Xavier Becerra, an infamous abortion activist who utilizes his position as Attorney General of California to push pro-abortion policy, is currently President Joe Biden’s nominee to lead the Department of Health and Human Services (HHS). This week, he testified in front of several Senate committees in an attempt to persuade Republicans and other conservative members that his history of supporting radical pro-abortion policy won’t affect his role.

In an exchange with Sen. Steve Daines, R-Mont., Becerra was asked if he would name any type of abortion restriction that he would support.

“Is there any line you would draw?” Daines asked. “Is there just one, just one restriction as it relates to abortion that you might support?”

Becerra mostly sidestepped the issue and focused on how he has upheld the law, i.e., Roe v. Wade, the Affordable Care Act (Obamacare) and other pro-abortion policies.

“I have tried to make sure that I am abiding by the law because, whether it is a particular restriction or whether it’s the whole idea of abortion, whether we agree or not, we have to come to some conclusion,” Becerra said. “And that’s where the law gives us a place to go.”

While serving as a congressman for the state of California, Becerra voted in favor of continuing the practice of partial-birth abortions, where the abortionist would partially deliver a living child before killing him or her by crushing the skull and sucking out the brain. It’s now been banned in this country. In many ways, the practice was not much different than what Kermit Gosnell did to the babies born alive in his clinic after a failed abortion. But instead of crushing the skull, he would “snip” their neck. He was eventually convicted of second-degree murder.

Sen. Mitt Romney, R-Utah, questioned Becerra regarding his voting history on this topic.

“Most people agree that partial-birth abortion is awful. You voted against a ban on partial-birth abortion. Why?” Romney asked.

“I understand that people have different deeply held beliefs on this issue,” Becerra responded. “And I respect that. As Attorney General my job has been to follow the law and make sure that others are following the law. … I understand that we may not always agree on where to go, but I think we can find some common ground on these issues because everyone wants to make sure that if you have an opportunity, you’re gonna have a healthy life.”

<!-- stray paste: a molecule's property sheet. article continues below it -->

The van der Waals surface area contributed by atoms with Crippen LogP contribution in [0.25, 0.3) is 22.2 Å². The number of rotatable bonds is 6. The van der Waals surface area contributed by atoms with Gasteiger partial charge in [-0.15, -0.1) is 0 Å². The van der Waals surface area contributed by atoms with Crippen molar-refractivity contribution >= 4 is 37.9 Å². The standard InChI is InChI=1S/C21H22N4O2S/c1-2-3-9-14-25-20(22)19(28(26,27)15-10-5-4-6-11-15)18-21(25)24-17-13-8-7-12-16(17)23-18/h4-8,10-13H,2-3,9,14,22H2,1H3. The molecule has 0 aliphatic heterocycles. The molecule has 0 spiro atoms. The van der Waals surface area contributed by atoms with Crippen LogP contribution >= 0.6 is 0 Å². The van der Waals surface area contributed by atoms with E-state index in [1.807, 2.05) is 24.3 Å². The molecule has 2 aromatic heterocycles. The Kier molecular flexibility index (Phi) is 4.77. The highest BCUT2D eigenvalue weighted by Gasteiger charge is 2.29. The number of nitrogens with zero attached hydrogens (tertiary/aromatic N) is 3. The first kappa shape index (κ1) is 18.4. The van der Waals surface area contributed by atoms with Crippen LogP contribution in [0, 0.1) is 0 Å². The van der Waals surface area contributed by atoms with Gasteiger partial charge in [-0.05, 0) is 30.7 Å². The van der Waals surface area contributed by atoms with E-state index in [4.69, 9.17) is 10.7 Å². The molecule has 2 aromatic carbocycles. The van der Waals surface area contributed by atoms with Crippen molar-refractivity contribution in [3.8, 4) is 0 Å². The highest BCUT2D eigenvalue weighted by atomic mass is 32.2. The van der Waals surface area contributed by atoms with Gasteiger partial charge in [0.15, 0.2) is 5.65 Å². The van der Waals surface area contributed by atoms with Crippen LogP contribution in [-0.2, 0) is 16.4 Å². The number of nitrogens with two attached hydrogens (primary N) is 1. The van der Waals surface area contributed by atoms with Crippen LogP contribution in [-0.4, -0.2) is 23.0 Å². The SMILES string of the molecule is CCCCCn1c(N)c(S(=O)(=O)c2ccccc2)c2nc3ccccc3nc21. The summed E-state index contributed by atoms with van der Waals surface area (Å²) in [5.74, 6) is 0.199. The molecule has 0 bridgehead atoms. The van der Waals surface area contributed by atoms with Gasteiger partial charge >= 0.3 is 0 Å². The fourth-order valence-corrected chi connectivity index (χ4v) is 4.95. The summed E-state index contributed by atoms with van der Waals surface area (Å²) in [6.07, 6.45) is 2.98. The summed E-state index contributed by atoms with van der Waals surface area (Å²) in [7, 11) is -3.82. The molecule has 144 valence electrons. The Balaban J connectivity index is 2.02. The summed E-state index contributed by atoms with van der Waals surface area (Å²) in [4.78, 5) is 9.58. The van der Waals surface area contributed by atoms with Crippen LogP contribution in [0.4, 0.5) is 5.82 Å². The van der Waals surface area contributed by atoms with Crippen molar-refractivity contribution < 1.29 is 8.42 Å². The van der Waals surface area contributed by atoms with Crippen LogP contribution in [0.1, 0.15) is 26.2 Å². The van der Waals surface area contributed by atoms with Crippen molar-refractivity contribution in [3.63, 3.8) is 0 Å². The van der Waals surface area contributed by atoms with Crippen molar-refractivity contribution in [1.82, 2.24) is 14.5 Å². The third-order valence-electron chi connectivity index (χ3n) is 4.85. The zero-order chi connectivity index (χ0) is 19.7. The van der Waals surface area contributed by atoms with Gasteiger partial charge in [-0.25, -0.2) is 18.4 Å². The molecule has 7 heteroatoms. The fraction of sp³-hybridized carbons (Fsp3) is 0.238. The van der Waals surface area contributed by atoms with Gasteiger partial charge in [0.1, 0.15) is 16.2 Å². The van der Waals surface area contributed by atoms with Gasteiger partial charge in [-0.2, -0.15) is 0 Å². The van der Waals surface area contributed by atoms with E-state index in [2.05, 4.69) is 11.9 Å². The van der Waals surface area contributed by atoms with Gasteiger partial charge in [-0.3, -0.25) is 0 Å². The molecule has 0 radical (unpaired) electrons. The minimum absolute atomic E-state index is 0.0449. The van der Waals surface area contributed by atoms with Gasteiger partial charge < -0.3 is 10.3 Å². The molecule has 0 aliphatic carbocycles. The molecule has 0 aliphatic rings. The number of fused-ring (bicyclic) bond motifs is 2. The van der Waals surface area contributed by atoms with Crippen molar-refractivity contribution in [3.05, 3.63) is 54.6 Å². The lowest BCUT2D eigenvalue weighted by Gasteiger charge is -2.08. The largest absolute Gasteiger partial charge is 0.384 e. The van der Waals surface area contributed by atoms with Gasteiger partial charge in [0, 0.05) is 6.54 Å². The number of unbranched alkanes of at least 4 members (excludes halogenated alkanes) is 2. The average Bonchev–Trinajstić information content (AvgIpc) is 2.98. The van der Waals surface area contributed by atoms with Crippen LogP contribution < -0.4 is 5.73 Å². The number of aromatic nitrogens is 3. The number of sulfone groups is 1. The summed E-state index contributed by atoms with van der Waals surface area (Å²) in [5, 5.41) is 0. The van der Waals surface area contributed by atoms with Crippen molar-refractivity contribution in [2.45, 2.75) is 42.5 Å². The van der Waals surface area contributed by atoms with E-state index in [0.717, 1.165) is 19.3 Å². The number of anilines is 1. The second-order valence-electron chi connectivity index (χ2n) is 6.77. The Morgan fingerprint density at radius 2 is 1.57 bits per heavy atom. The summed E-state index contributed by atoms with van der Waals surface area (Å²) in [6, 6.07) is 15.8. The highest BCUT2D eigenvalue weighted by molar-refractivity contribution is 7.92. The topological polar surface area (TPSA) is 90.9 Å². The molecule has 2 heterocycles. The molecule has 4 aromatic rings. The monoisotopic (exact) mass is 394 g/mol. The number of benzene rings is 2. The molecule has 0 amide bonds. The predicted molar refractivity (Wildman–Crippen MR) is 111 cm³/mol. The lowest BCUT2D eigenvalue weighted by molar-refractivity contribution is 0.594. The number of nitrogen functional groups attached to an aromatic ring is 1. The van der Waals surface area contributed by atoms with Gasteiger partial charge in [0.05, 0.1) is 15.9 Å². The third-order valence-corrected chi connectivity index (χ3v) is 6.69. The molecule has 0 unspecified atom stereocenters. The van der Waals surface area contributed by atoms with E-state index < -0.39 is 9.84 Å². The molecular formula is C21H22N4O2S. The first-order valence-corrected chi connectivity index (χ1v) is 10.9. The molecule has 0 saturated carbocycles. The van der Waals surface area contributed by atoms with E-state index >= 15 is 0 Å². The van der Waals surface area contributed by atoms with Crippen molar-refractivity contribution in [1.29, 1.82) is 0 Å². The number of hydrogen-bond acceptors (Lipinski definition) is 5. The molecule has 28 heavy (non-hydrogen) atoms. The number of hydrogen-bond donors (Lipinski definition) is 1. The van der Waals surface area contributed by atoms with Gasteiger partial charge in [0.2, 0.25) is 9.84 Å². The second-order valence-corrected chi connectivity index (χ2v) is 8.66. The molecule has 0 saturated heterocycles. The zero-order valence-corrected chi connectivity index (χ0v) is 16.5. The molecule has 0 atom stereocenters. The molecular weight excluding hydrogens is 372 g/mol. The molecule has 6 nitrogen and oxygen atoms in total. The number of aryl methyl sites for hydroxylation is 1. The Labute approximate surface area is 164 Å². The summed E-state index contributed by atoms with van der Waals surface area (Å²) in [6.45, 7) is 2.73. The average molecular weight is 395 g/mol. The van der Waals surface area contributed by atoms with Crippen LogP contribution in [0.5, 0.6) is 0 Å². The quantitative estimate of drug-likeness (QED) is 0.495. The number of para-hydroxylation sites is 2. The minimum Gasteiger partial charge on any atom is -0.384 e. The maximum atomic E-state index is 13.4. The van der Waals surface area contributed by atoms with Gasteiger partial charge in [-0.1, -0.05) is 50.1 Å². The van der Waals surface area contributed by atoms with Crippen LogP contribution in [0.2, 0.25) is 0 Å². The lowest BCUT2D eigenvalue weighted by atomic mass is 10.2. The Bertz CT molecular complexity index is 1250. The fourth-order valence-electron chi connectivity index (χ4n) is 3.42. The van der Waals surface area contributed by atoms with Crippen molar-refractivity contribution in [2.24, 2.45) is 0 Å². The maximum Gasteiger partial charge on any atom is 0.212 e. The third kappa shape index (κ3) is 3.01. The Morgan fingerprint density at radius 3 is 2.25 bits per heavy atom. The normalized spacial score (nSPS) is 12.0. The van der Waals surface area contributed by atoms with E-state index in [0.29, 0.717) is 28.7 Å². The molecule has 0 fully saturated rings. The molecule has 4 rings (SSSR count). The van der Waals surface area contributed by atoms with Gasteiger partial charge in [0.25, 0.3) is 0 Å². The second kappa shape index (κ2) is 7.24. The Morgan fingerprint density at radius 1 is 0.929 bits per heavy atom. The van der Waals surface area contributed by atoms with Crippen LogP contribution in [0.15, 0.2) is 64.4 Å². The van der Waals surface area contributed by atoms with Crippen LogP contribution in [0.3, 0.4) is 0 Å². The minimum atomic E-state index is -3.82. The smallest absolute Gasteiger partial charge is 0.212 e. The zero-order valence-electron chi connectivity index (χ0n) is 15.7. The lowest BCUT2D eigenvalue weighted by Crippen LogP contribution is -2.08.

Becerra then said that he hoped to work with Romney and others to find “common ground.”

“I think we can reach common ground on many issues. But on partial-birth abortion, it sounds like we’re not going to reach common ground there,” Romney said.

In another exchange, Sen. Jon Thune, R-S.D., challenged why Becerra has “spent an inordinate amount of time and effort suing pro-life organizations, like Little Sisters of the Poor or trying to ease restrictions and expand abortion.”

Becerra responded, “I have never sued any nuns – I have taken on the federal government, but I have never sued any affiliation of nuns. My actions have always been directed at federal agencies because they have been trying to do things that are contrary to the law in California and it’s my job to defend the rights of my state and uphold the law.”

Sen. Ben Sasse, R-Neb., refuted Becerra’s assertion, stating, “(It’s) a pretty interesting way of re-framing your bullying. You actually sued the federal government who had given an exemption to the nuns. Can you explain to us what the Little Sisters of the Poor were doing wrong?”

“We never alleged that the Little Sisters of the Poor did anything wrong,” Becerra replied. “Our problem was that the federal government was not abiding by the law as we saw it, so what we did was we took action against the federal government so California could administer its programs to make sure that the Affordable Care Act continued to work.”

“A complete nonsense answer,” Sasse said in response.

Becerra returns to Capitol Hill next week for an additional hearing with the Finance Committee before his nomination goes before the whole Senate.

Photo from Sipa USA/REUTERS